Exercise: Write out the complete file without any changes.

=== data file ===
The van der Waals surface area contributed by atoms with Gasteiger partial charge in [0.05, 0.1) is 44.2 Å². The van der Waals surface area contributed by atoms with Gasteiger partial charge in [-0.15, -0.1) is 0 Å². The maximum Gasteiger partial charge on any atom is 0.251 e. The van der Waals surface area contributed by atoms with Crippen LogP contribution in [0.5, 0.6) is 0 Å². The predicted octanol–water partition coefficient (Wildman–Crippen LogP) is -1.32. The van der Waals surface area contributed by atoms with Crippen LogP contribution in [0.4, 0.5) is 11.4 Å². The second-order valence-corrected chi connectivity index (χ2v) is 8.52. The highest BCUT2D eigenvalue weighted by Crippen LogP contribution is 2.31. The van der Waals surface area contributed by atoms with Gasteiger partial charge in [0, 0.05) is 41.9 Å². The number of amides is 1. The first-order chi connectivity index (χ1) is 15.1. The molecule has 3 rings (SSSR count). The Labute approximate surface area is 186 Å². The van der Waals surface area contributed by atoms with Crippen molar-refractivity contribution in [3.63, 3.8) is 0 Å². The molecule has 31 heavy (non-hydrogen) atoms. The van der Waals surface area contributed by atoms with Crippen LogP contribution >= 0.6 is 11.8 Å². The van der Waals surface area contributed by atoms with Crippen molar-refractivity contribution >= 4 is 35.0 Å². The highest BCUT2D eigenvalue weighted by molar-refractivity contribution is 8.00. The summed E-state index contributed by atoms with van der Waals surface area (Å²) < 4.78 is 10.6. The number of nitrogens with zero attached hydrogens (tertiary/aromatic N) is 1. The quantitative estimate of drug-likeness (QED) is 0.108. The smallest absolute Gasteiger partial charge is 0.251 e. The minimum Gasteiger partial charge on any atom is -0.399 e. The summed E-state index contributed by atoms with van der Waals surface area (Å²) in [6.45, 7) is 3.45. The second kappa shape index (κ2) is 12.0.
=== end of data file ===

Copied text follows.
The van der Waals surface area contributed by atoms with Gasteiger partial charge in [0.05, 0.1) is 44.2 Å². The van der Waals surface area contributed by atoms with Gasteiger partial charge in [-0.15, -0.1) is 0 Å². The maximum Gasteiger partial charge on any atom is 0.251 e. The van der Waals surface area contributed by atoms with Crippen LogP contribution in [0.5, 0.6) is 0 Å². The predicted octanol–water partition coefficient (Wildman–Crippen LogP) is -1.32. The van der Waals surface area contributed by atoms with Crippen LogP contribution in [0.4, 0.5) is 11.4 Å². The second-order valence-corrected chi connectivity index (χ2v) is 8.52. The highest BCUT2D eigenvalue weighted by Crippen LogP contribution is 2.31. The van der Waals surface area contributed by atoms with Gasteiger partial charge in [0, 0.05) is 41.9 Å². The number of amides is 1. The first-order chi connectivity index (χ1) is 15.1. The molecule has 3 rings (SSSR count). The Labute approximate surface area is 186 Å². The van der Waals surface area contributed by atoms with Crippen molar-refractivity contribution in [3.63, 3.8) is 0 Å². The molecule has 31 heavy (non-hydrogen) atoms. The van der Waals surface area contributed by atoms with Crippen LogP contribution >= 0.6 is 11.8 Å². The van der Waals surface area contributed by atoms with Crippen molar-refractivity contribution >= 4 is 35.0 Å². The highest BCUT2D eigenvalue weighted by molar-refractivity contribution is 8.00. The summed E-state index contributed by atoms with van der Waals surface area (Å²) < 4.78 is 10.6. The number of nitrogens with zero attached hydrogens (tertiary/aromatic N) is 1. The quantitative estimate of drug-likeness (QED) is 0.108. The smallest absolute Gasteiger partial charge is 0.251 e. The minimum Gasteiger partial charge on any atom is -0.399 e. The summed E-state index contributed by atoms with van der Waals surface area (Å²) in [6.45, 7) is 3.45. The second kappa shape index (κ2) is 12.0.